Mass shootings and other acts of gun violence continue to be an increasing problem across the United States, including among children and teens. California seeks to proactively prevent gun violence by offering a legal remedy for those who suspect someone close to them may be contemplating committing an act of gun violence against others or themselves. A gun violence restraining order (GVRO) stops an at-risk individual from owning, buying, or keeping guns and ammunition. After a judge issues a gun violence restraining order, the police enforce the order by removing all firearms from the subject’s home and preventing them from obtaining others through purchase or gift.
If you suspect that someone you’re close to might be capable of committing gun violence against themselves or others, and that person has shown clear signs of becoming a danger, you should know how to obtain a gun violence restraining order in California.
Who Can Request a Gun Violence Restraining Order?
The law place limits on who can file a gun violence restraining order against someone at risk of committing gun violence. This serves to prevent people from using the legal tool as a weapon or to settle a grudge. Only an individual with a close connection to the subject of the order—the respondent—can file a request for a gun violence restraining order in California. Those include:
- A spouse or domestic partner
- A boyfriend/girlfriend
- A parent
- An adult child
- A roommate or anyone who shared a household with the respondent at any time during the 6 months before filing
- A second-degree relative such as a grandparent, aunt, uncle, niece, or nephew
If a close family connection believes the individual is at an immediate risk of gun violence against themselves (suicide) or others, only a law enforcement officer can obtain an emergency GVRO. Even when the courts are closed, if a close connection to the subject of the order believes that danger is imminent, they can call law enforcement and request an emergency order.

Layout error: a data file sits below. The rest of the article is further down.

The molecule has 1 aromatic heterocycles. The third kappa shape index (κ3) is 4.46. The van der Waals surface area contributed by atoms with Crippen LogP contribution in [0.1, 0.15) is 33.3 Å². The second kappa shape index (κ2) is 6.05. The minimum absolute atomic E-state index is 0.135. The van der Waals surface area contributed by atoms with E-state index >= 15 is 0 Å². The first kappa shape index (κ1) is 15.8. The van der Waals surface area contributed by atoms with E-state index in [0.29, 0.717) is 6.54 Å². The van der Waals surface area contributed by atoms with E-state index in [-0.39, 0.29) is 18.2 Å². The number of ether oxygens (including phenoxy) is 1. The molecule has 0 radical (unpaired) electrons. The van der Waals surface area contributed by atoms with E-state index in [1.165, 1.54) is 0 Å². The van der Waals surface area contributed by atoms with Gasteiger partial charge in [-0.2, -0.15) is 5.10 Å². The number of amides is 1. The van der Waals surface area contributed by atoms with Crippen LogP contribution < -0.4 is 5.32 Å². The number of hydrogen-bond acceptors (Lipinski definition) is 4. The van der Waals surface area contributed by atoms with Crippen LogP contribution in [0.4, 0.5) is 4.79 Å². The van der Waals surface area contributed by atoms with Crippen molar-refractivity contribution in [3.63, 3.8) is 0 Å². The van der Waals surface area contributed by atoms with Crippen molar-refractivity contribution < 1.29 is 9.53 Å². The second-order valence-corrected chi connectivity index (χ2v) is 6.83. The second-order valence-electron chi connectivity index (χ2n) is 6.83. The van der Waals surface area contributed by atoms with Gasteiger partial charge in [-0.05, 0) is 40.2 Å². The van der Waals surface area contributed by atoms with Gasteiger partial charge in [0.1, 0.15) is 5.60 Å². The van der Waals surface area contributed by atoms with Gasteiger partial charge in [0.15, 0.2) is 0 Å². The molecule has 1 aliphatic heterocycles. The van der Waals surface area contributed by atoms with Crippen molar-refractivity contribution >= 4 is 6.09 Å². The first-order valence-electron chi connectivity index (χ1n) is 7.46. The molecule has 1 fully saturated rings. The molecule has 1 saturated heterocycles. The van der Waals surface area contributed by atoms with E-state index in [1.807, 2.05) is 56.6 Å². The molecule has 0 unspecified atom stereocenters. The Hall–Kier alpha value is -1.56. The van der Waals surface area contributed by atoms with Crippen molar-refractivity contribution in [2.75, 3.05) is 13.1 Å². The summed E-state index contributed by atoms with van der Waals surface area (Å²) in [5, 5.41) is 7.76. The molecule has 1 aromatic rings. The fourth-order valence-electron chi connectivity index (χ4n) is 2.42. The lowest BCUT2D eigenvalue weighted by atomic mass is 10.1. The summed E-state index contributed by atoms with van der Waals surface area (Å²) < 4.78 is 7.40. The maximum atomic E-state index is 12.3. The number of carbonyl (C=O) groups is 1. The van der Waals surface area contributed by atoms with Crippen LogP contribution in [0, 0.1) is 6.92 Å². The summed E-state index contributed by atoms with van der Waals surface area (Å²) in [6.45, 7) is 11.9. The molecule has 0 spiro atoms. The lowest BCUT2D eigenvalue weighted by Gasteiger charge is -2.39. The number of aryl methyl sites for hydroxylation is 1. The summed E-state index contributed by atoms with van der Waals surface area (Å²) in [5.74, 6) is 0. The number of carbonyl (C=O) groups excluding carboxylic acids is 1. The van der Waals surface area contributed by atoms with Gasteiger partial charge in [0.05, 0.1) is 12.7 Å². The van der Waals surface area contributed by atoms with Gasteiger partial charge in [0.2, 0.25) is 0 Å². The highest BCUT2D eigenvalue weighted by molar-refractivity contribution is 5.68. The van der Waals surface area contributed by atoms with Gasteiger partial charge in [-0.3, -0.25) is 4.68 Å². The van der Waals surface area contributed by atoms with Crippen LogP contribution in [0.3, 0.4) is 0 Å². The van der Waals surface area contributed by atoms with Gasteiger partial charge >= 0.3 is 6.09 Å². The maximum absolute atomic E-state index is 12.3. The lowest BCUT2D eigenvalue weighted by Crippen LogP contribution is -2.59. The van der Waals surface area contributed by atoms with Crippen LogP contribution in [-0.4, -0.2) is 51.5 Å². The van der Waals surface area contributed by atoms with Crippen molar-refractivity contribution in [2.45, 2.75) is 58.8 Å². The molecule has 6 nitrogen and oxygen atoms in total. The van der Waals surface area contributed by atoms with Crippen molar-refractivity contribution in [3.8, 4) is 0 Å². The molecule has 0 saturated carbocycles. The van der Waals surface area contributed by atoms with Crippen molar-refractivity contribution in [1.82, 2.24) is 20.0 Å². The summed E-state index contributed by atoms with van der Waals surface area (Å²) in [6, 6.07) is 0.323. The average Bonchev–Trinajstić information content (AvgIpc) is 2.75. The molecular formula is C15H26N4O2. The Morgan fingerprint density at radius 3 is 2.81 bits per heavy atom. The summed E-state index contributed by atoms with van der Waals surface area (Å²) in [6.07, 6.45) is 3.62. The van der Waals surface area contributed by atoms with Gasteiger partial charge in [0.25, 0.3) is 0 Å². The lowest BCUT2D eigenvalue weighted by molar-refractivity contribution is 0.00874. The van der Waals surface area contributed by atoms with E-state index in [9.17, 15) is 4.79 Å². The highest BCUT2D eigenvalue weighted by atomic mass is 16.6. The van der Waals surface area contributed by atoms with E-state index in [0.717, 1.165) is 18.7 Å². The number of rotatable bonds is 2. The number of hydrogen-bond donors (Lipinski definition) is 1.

Obtaining a GVRO in California
Deciding to request a gun violence restraining order can be a difficult decision to make, especially if it’s against a close family member. But preventing a tragedy should always be the top priority. Obtaining a restraining order against someone you suspect is on the edge of committing an act of gun violence requires the following actions:
- Ask for a restraining order through a petition available at the courthouse or online
- Ask for a lawyer or court clerk to review your petition
- Submit a copy of the petition to the superior court in the respondent’s jurisdiction
Depending on the urgency of the situation, the court could issue an immediate temporary GVRO. The respondent (the subject of the order) is served with the restraining order and the serving official will send the petitioner a Proof of Personal Service form to notify the petitioner that they’ve served the respondent.
The temporary order includes the respondent’s hearing date. The respondent may present their own testimony and evidence against the order at the hearing. During the hearing, a judge reviews the evidence and testimony and then decides whether or not to issue a permanent gun violence restraining order to prevent the respondent from purchasing or owning firearms or ammunition for 5 years.
A judge diligently weighs the evidence and testimony, carefully considering if there is a less restrictive way to prevent the possible danger before ordering a gun violence restraining order. If the judge issues the restraining order, law enforcement will compel the respondent to turn over their firearms or face arrest. Often the order includes a search warrant so officers can confiscate any guns and ammunition possessed by the respondent.